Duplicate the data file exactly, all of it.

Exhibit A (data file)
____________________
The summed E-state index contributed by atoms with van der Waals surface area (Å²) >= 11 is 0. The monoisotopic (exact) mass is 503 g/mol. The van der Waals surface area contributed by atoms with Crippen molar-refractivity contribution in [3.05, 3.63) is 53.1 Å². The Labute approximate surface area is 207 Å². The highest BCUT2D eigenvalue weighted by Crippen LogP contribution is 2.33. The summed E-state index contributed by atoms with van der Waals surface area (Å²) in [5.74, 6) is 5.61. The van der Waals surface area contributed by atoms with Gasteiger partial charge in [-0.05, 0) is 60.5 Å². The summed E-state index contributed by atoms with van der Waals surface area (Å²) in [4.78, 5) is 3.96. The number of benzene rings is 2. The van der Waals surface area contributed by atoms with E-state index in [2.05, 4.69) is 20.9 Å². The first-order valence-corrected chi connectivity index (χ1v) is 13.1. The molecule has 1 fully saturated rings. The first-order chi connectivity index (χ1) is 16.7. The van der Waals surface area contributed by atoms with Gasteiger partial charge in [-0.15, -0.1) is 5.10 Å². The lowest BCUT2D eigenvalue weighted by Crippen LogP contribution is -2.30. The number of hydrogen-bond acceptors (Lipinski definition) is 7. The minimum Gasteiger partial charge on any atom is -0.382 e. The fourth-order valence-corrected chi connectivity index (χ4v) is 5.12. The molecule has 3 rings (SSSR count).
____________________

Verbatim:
The summed E-state index contributed by atoms with van der Waals surface area (Å²) >= 11 is 0. The monoisotopic (exact) mass is 503 g/mol. The van der Waals surface area contributed by atoms with Crippen molar-refractivity contribution in [3.05, 3.63) is 53.1 Å². The Labute approximate surface area is 207 Å². The highest BCUT2D eigenvalue weighted by Crippen LogP contribution is 2.33. The summed E-state index contributed by atoms with van der Waals surface area (Å²) in [5.74, 6) is 5.61. The van der Waals surface area contributed by atoms with Gasteiger partial charge in [-0.05, 0) is 60.5 Å². The summed E-state index contributed by atoms with van der Waals surface area (Å²) in [4.78, 5) is 3.96. The number of benzene rings is 2. The van der Waals surface area contributed by atoms with E-state index in [2.05, 4.69) is 20.9 Å². The first-order valence-corrected chi connectivity index (χ1v) is 13.1. The molecule has 1 fully saturated rings. The first-order chi connectivity index (χ1) is 16.7. The van der Waals surface area contributed by atoms with Gasteiger partial charge in [-0.15, -0.1) is 5.10 Å². The lowest BCUT2D eigenvalue weighted by Crippen LogP contribution is -2.30. The number of hydrogen-bond acceptors (Lipinski definition) is 7. The minimum Gasteiger partial charge on any atom is -0.382 e. The fourth-order valence-corrected chi connectivity index (χ4v) is 5.12. The molecule has 3 rings (SSSR count).